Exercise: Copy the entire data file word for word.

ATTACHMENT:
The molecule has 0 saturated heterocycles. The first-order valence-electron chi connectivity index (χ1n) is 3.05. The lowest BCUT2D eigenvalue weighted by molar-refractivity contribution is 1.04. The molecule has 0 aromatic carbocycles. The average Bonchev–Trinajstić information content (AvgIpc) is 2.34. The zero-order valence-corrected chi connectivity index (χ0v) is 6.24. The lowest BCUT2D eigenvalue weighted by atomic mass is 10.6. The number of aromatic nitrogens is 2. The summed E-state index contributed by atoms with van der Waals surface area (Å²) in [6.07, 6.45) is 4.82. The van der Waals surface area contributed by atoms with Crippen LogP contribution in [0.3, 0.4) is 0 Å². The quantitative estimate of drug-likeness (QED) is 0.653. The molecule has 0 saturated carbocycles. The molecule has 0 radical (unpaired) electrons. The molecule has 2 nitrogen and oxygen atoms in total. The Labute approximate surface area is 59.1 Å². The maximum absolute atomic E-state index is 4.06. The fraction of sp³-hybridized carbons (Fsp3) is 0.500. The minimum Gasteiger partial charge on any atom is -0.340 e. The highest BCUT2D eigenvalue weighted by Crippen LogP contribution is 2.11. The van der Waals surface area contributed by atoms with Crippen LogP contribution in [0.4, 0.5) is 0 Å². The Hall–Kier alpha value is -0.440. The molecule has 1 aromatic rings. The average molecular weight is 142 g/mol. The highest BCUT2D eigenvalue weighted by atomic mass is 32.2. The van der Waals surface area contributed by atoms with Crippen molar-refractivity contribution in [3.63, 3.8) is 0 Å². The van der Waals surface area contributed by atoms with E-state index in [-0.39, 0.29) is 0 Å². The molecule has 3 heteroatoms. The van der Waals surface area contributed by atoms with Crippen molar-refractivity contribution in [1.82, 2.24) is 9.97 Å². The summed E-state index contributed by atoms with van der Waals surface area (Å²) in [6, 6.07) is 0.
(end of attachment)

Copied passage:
The molecule has 0 saturated heterocycles. The first-order valence-electron chi connectivity index (χ1n) is 3.05. The lowest BCUT2D eigenvalue weighted by molar-refractivity contribution is 1.04. The molecule has 0 aromatic carbocycles. The average Bonchev–Trinajstić information content (AvgIpc) is 2.34. The zero-order valence-corrected chi connectivity index (χ0v) is 6.24. The lowest BCUT2D eigenvalue weighted by atomic mass is 10.6. The number of aromatic nitrogens is 2. The summed E-state index contributed by atoms with van der Waals surface area (Å²) in [6.07, 6.45) is 4.82. The van der Waals surface area contributed by atoms with Crippen LogP contribution in [0.3, 0.4) is 0 Å². The quantitative estimate of drug-likeness (QED) is 0.653. The molecule has 0 saturated carbocycles. The molecule has 0 radical (unpaired) electrons. The molecule has 2 nitrogen and oxygen atoms in total. The Labute approximate surface area is 59.1 Å². The maximum absolute atomic E-state index is 4.06. The fraction of sp³-hybridized carbons (Fsp3) is 0.500. The minimum Gasteiger partial charge on any atom is -0.340 e. The highest BCUT2D eigenvalue weighted by Crippen LogP contribution is 2.11. The van der Waals surface area contributed by atoms with Crippen LogP contribution in [0.4, 0.5) is 0 Å². The Hall–Kier alpha value is -0.440. The molecule has 1 aromatic rings. The average molecular weight is 142 g/mol. The highest BCUT2D eigenvalue weighted by atomic mass is 32.2. The van der Waals surface area contributed by atoms with Crippen molar-refractivity contribution in [3.63, 3.8) is 0 Å². The van der Waals surface area contributed by atoms with E-state index in [-0.39, 0.29) is 0 Å². The molecule has 3 heteroatoms. The van der Waals surface area contributed by atoms with Crippen molar-refractivity contribution in [1.82, 2.24) is 9.97 Å². The summed E-state index contributed by atoms with van der Waals surface area (Å²) in [6, 6.07) is 0.